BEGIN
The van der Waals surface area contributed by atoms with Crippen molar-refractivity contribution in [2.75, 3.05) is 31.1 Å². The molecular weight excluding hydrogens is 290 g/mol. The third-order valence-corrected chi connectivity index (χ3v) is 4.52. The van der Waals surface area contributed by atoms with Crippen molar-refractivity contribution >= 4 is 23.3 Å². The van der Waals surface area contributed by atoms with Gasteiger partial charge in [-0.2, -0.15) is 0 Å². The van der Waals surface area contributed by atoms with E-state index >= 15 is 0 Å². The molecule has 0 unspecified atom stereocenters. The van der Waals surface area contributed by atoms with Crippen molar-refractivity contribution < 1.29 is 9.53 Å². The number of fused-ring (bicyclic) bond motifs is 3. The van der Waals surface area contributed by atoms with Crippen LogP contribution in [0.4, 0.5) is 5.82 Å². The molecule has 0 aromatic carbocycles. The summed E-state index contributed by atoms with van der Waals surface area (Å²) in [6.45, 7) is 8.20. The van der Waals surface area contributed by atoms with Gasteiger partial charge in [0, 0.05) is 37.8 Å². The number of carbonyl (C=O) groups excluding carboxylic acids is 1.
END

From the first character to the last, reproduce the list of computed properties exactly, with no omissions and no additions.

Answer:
The van der Waals surface area contributed by atoms with Crippen molar-refractivity contribution in [2.75, 3.05) is 31.1 Å². The molecular weight excluding hydrogens is 290 g/mol. The third-order valence-corrected chi connectivity index (χ3v) is 4.52. The van der Waals surface area contributed by atoms with Crippen molar-refractivity contribution >= 4 is 23.3 Å². The van der Waals surface area contributed by atoms with Gasteiger partial charge in [-0.2, -0.15) is 0 Å². The van der Waals surface area contributed by atoms with E-state index >= 15 is 0 Å². The molecule has 0 unspecified atom stereocenters. The van der Waals surface area contributed by atoms with Crippen molar-refractivity contribution < 1.29 is 9.53 Å². The number of fused-ring (bicyclic) bond motifs is 3. The van der Waals surface area contributed by atoms with Crippen LogP contribution in [0.4, 0.5) is 5.82 Å². The molecule has 0 aromatic carbocycles. The summed E-state index contributed by atoms with van der Waals surface area (Å²) in [6.45, 7) is 8.20. The van der Waals surface area contributed by atoms with Gasteiger partial charge in [0, 0.05) is 37.8 Å². The number of carbonyl (C=O) groups excluding carboxylic acids is 1.